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Personals from 1920, part 3

Here’s an entry from the personals section of the July 6 1920 edition of the Toronto Daily Star:

July 6 3

Since Ms. Martin had a Toronto address, I looked her name up in the Toronto city directories. The first problem is that there is no “Ainda Avenue” in Toronto; I looked in the Streets section and didn’t find a name that sounded close to that.

The only Alice Martin in the 1917 directory was the widow of James Martin, so she would not have roomed on Ainda Avenue, whatever that was. In the 1918 directory, the only Alice Martin worked as a housemaid at the Asylum. I suppose that could have been the Alice E. Martin in the personals entry – or, I suppose, the poor widow of James Martin was left with no choice but to seek a job as a housemaid.

Either way, I had no more luck finding Alice E. Martin than the personals writer had. The listing didn’t appear in the next edition of the paper, so either the writer gave up or had found her.

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Personals from 1920, part 2

I’m continuing to look at the Personals sections from the July 1920 editions of the Toronto Daily Star. The July 3 1920 section contained this cryptic entry:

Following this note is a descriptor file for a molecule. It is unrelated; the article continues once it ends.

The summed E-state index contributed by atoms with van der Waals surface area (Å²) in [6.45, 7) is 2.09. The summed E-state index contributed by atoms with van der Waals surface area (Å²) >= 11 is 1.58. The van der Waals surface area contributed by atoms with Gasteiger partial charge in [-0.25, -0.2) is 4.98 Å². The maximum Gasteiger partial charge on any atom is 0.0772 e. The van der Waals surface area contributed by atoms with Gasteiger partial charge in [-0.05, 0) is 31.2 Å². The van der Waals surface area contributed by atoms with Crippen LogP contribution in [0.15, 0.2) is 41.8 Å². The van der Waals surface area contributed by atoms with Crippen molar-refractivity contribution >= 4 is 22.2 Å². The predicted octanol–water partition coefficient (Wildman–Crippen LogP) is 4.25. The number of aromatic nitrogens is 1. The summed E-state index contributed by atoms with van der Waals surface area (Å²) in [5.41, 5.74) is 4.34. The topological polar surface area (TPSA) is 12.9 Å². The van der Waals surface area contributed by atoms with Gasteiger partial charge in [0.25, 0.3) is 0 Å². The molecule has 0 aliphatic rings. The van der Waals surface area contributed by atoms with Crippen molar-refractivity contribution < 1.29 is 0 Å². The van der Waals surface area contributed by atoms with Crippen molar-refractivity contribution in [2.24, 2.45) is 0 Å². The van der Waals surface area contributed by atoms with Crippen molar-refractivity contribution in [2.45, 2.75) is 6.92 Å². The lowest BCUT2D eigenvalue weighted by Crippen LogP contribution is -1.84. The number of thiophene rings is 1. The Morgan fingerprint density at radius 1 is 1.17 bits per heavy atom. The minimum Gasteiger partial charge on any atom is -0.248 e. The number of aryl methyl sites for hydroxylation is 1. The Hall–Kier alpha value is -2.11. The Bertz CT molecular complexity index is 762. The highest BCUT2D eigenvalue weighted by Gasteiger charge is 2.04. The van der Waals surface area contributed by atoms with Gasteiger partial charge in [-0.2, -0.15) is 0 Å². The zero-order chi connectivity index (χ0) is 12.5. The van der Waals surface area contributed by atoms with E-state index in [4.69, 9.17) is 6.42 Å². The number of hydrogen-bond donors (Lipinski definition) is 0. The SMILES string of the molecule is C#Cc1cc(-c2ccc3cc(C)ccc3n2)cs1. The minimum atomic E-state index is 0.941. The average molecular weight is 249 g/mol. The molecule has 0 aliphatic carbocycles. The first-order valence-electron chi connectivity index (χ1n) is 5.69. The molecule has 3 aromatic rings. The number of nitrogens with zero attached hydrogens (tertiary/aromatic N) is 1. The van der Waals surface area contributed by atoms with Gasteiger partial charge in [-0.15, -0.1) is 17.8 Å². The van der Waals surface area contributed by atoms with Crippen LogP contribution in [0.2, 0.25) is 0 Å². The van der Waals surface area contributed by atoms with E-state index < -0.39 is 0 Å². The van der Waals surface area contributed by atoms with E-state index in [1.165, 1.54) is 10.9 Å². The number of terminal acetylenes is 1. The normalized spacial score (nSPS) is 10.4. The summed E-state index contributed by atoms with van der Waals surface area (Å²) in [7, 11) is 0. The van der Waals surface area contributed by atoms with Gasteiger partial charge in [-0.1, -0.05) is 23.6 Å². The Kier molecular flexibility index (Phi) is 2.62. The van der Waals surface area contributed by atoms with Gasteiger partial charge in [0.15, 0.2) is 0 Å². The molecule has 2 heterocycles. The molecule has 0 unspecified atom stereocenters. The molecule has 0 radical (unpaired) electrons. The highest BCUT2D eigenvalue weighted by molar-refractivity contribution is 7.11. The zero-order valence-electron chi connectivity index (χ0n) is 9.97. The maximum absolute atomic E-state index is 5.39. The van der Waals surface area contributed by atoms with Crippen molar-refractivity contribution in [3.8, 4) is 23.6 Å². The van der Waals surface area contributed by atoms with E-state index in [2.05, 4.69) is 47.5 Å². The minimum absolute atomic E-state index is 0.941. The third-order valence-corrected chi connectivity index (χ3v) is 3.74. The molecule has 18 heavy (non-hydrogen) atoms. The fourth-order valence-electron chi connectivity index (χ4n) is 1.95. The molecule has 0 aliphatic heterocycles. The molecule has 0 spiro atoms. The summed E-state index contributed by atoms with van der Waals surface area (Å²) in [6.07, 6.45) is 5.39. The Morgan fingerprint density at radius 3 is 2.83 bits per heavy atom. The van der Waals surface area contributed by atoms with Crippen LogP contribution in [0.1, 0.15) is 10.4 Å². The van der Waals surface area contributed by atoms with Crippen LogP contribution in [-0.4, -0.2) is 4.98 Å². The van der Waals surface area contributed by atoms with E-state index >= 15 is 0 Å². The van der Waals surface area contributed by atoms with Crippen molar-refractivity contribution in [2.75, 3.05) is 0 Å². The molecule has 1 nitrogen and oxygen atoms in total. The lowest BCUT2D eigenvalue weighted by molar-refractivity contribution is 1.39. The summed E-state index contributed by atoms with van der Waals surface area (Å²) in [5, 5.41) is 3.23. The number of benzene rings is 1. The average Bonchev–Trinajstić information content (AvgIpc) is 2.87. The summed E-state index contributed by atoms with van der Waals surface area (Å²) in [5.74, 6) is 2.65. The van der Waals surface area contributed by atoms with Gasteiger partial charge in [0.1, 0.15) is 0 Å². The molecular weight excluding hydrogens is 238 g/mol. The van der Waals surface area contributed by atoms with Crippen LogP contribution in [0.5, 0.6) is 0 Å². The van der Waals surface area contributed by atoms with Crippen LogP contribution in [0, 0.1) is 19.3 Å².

July 3 1

The next edition of the paper, on July 5, contained this response:

July 5 1

Neither Muddler nor M.S. had an entry in the July 6 paper.

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Personals from 1920, part 1

Lately, I’ve grown fascinated by the Personals column from old newspapers, so I’ve gotten copies of all of them from the Toronto Daily Star for the month of July 1920.

One common type of ad at the time were requests for companionship/partners. Here’s a pair from July 3 1920:

July 3 2

There were also a lot of ads offering babies for adoption. Also from the July 3 paper:

July 3 3

I wish I knew what the letters at the bottom right of the ads meant. Presumably, they were a code indicating how long the ad was to run for. Though the first ad of this last pair actually listed the dates for the ad, so perhaps the letter codes meant something else.

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Don’t Ever Marry

The Amusements section of the June 30 1920 edition of the Toronto Daily Star contained this advertisement for a silent film.

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The plot of Don’t Ever Marry is not provided anywhere, so I have no idea whether the movie discouraged matrimony or encouraged it. But possibly the latter, given that the following entry appeared in the Personals section of that day’s paper: